Policy and Definition
In accordance with state law, CSUSB has a zero-tolerance stance towards hazing. Joining an officially recognized organization should be a positive experience. New member activities and initiation rituals should focus on the positive aspects of both the organization and the individual. Abusive behavior toward, or hazing of, a member of the campus community is forbidden. The definition of hazing can be found in California Code of Regulations Title 5, Article 2, Section 41301(b) and Article 5, Section 32050-32051 and California Penal Code 245.6.
Hazing includes any method of initiation or pre-initiation into a student organization, or any pastime or amusement engaged in with respect to such an organization, which regardless of location, intent, membership status or consent of the participants, causes or is likely to cause bodily danger, physical harm, mental or physical discomfort, embarrassment, harassment, fright, humiliation, intimidation, degradation, or ridicule, extreme mental stress, or otherwise compromises the dignity of any student or member of the campus community. Hazing also includes any activity that compels an individual to participate in any activity which is unlawful, perverse, publicly indecent, contrary to the rules, policies, and regulations of the University, or any activity which is known by the compelling person to be contrary to the individual’s genuine moral or religious beliefs, or any activity that will unreasonably or unusually impair an individual’s academic efforts. Hazing does not include customary athletic events or similar contests or competitions. Participation in a hazing practice will result in both individual and organizational disciplinary action, including possible expulsion.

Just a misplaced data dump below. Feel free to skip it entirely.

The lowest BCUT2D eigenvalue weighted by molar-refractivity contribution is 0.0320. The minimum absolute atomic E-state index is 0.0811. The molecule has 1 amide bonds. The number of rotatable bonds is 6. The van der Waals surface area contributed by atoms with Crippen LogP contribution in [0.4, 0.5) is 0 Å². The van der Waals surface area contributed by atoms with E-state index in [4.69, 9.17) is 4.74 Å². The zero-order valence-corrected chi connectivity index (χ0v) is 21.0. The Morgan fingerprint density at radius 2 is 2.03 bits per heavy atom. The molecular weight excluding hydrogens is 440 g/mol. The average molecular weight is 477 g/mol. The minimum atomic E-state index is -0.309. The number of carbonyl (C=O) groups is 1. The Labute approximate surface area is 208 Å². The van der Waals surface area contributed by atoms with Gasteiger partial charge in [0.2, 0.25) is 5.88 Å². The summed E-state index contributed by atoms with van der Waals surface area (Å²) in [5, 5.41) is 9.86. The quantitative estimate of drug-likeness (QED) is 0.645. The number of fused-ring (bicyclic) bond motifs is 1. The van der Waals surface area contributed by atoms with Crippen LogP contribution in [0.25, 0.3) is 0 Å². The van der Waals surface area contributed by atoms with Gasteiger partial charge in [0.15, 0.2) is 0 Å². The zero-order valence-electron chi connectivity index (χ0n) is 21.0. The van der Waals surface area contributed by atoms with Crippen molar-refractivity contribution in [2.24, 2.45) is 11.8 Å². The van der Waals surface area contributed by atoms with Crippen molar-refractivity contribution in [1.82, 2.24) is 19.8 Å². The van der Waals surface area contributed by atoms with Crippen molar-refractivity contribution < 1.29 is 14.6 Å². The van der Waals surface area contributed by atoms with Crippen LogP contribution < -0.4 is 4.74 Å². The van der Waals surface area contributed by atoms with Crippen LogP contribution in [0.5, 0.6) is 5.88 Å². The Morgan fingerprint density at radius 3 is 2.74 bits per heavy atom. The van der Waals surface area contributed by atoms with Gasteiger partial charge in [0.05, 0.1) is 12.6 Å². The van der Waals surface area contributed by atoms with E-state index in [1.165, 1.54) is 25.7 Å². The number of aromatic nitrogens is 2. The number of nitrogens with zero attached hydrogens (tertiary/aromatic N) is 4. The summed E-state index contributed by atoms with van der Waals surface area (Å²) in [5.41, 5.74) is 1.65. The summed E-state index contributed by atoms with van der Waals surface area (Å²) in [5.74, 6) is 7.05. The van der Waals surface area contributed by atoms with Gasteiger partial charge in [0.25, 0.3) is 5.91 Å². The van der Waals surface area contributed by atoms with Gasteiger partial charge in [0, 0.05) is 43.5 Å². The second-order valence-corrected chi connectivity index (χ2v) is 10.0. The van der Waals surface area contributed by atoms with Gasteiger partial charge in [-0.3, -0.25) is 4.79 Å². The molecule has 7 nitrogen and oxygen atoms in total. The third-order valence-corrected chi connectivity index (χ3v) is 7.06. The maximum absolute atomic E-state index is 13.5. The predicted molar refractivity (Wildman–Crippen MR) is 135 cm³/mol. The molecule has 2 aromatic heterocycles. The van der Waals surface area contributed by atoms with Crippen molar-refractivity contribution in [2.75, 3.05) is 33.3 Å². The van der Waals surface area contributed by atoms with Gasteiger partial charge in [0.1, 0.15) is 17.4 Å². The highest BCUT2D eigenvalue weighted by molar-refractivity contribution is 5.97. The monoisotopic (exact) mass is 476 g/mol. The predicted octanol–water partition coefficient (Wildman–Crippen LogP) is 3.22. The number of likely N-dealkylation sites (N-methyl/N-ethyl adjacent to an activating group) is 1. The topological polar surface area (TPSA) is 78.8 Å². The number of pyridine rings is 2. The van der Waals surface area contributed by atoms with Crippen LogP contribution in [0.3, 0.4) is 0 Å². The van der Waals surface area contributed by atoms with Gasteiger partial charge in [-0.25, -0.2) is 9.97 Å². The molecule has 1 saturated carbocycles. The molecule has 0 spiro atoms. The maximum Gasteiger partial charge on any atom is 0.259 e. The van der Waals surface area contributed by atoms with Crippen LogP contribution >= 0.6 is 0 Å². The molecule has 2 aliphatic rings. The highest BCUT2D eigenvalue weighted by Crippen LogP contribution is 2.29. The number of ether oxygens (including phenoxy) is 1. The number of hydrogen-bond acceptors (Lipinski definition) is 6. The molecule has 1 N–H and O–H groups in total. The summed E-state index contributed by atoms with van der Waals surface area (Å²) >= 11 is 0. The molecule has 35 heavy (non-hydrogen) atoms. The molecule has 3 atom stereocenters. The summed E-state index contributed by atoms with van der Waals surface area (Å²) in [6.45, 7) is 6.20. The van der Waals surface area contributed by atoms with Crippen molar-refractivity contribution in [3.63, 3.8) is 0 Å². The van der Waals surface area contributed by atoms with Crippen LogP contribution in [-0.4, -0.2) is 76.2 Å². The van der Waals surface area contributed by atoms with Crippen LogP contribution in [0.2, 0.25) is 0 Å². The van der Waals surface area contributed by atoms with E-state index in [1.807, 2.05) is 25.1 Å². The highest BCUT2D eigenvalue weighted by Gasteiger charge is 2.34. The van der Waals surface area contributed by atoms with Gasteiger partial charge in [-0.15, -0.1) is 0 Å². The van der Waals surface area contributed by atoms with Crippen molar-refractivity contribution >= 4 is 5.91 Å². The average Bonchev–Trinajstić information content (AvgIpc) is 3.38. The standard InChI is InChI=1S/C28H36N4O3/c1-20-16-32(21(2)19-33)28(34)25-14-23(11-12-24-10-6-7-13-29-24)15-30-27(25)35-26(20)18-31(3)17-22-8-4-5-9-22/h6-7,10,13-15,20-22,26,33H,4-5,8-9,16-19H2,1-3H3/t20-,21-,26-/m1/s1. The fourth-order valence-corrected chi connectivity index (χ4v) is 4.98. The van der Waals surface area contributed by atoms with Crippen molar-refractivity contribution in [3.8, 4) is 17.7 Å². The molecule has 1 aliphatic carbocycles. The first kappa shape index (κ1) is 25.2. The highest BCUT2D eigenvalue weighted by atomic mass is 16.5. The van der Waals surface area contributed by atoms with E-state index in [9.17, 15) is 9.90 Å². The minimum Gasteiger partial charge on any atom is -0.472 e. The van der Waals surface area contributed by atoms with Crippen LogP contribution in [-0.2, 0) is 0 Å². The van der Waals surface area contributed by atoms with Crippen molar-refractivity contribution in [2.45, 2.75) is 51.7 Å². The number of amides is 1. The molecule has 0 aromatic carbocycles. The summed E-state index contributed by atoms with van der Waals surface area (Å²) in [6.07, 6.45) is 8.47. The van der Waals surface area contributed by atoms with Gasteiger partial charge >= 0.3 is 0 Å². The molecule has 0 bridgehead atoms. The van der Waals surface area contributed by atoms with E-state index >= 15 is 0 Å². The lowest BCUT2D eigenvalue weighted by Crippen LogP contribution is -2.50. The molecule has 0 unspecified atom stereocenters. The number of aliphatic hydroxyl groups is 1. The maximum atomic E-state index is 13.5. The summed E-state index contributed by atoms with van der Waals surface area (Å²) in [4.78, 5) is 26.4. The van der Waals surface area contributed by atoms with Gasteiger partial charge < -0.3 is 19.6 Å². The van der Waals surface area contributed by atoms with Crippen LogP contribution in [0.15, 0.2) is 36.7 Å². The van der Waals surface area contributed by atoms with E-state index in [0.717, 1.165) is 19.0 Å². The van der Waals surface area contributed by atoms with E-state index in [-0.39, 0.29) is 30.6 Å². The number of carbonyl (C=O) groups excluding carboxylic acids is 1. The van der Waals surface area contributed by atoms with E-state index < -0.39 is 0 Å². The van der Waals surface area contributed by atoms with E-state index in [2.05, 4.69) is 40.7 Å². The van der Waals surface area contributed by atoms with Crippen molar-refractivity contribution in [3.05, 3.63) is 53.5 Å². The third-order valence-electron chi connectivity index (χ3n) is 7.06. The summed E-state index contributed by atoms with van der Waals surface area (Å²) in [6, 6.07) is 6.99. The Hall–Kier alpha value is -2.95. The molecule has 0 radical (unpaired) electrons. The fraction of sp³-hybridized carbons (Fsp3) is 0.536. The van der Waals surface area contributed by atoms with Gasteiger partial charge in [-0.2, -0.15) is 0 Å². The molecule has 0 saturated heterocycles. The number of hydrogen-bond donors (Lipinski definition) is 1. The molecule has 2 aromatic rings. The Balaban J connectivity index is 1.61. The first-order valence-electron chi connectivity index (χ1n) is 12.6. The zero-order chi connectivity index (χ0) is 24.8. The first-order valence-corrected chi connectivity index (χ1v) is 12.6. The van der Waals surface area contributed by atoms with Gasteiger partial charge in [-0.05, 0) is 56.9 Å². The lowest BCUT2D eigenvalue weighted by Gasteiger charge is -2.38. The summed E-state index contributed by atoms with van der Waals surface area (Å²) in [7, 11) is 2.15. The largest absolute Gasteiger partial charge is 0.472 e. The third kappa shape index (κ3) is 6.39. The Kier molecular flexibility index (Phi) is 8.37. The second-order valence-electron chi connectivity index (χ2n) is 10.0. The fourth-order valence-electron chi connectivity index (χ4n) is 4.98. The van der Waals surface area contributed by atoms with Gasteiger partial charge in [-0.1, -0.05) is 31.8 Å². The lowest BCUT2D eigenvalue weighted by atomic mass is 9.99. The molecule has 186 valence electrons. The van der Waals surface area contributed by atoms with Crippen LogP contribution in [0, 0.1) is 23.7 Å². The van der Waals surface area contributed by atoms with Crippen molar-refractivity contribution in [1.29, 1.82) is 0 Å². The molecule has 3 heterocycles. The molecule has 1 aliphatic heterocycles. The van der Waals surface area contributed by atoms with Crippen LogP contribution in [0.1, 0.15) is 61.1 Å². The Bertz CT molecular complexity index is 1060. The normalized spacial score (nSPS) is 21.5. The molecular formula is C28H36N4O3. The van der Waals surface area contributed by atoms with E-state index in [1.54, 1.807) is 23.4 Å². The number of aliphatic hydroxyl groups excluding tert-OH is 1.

Commission of hazing is also a misdemeanor, punishable by up to one year in jail and up to a $5,000 fine. Hazing cases that involve serious bodily injury or death may be charged with felonies. Disciplinary action will also be instituted against officers who permit hazing to occur within their own organization and students who allow themselves to be hazed may also be subject to disciplinary action. Any hazing incident involving serious bodily injury will result in revocation of University recognition, and where applicable, a recommendation to the national organization for revocation of the organization’s charter.
The University takes hazing very seriously and in conjunction with CSUSB’s zero-tolerance policy, organizations will be held responsible if the University believes that hazing is likely to have occurred.
Hazing Prevention Websites
If you witness, are a victim or have information about a hazing incident there are a number of avenues to report the incident. If you observe hazing and stand by silently, your silence condones these illegal activities and makes you just as liable as hazers themselves.
Submit an online incident report HERE (https://cm.maxient.com/reportingform.php?CSUSanBernardino)
Contact the Office of Student Engagement at 909-537-5234, by email at firstname.lastname@example.org or stop by the Santos Manuel Student Union, North room 3302
Contact the Vice President of Student Affairs Office at (909) 537-5185 or stop by University Hall, Room 231
Contact University Police at 909-537-5165
Call the national toll-free anti-hazing hotline 1-888-NOT-HAZE (1-888-668-4293)